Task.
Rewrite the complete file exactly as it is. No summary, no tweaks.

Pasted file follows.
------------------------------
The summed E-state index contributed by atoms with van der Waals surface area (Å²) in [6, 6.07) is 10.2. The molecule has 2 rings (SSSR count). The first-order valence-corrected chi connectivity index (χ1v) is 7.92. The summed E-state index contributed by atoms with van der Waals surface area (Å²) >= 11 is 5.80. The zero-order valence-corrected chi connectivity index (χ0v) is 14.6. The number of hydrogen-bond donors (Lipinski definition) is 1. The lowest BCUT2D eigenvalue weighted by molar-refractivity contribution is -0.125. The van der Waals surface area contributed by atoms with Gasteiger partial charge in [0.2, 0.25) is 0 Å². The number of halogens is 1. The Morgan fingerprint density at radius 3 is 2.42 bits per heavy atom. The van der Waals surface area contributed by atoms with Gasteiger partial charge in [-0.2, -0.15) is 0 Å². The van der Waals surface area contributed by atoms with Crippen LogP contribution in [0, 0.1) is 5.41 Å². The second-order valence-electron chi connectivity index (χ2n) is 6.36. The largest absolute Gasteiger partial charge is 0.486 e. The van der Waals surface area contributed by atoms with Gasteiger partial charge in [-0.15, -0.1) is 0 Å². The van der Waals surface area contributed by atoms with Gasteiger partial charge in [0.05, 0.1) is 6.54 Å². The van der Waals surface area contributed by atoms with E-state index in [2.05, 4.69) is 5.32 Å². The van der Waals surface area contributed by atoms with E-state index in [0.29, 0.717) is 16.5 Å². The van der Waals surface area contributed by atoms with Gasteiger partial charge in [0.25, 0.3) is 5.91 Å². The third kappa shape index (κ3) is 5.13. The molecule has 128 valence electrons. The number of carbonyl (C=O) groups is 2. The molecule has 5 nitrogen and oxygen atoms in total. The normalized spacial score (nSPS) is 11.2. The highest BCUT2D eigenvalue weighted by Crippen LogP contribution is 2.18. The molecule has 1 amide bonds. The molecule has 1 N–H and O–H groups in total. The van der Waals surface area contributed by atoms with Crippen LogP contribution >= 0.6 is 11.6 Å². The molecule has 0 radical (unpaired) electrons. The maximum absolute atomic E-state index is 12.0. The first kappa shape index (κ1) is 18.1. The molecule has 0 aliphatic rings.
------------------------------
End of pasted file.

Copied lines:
The summed E-state index contributed by atoms with van der Waals surface area (Å²) in [6, 6.07) is 10.2. The molecule has 2 rings (SSSR count). The first-order valence-corrected chi connectivity index (χ1v) is 7.92. The summed E-state index contributed by atoms with van der Waals surface area (Å²) >= 11 is 5.80. The zero-order valence-corrected chi connectivity index (χ0v) is 14.6. The number of hydrogen-bond donors (Lipinski definition) is 1. The lowest BCUT2D eigenvalue weighted by molar-refractivity contribution is -0.125. The van der Waals surface area contributed by atoms with Gasteiger partial charge in [0.2, 0.25) is 0 Å². The number of halogens is 1. The Morgan fingerprint density at radius 3 is 2.42 bits per heavy atom. The van der Waals surface area contributed by atoms with Gasteiger partial charge in [-0.2, -0.15) is 0 Å². The van der Waals surface area contributed by atoms with Crippen LogP contribution in [0, 0.1) is 5.41 Å². The second-order valence-electron chi connectivity index (χ2n) is 6.36. The largest absolute Gasteiger partial charge is 0.486 e. The van der Waals surface area contributed by atoms with Gasteiger partial charge in [-0.15, -0.1) is 0 Å². The van der Waals surface area contributed by atoms with Gasteiger partial charge in [0.05, 0.1) is 6.54 Å². The van der Waals surface area contributed by atoms with E-state index in [2.05, 4.69) is 5.32 Å². The van der Waals surface area contributed by atoms with E-state index in [0.29, 0.717) is 16.5 Å². The van der Waals surface area contributed by atoms with Gasteiger partial charge in [0.25, 0.3) is 5.91 Å². The third kappa shape index (κ3) is 5.13. The molecule has 128 valence electrons. The number of carbonyl (C=O) groups is 2. The molecule has 5 nitrogen and oxygen atoms in total. The normalized spacial score (nSPS) is 11.2. The highest BCUT2D eigenvalue weighted by Crippen LogP contribution is 2.18. The molecule has 1 amide bonds. The molecule has 1 N–H and O–H groups in total. The van der Waals surface area contributed by atoms with Crippen LogP contribution >= 0.6 is 11.6 Å². The molecule has 0 radical (unpaired) electrons. The maximum absolute atomic E-state index is 12.0. The first kappa shape index (κ1) is 18.1. The molecule has 0 aliphatic rings.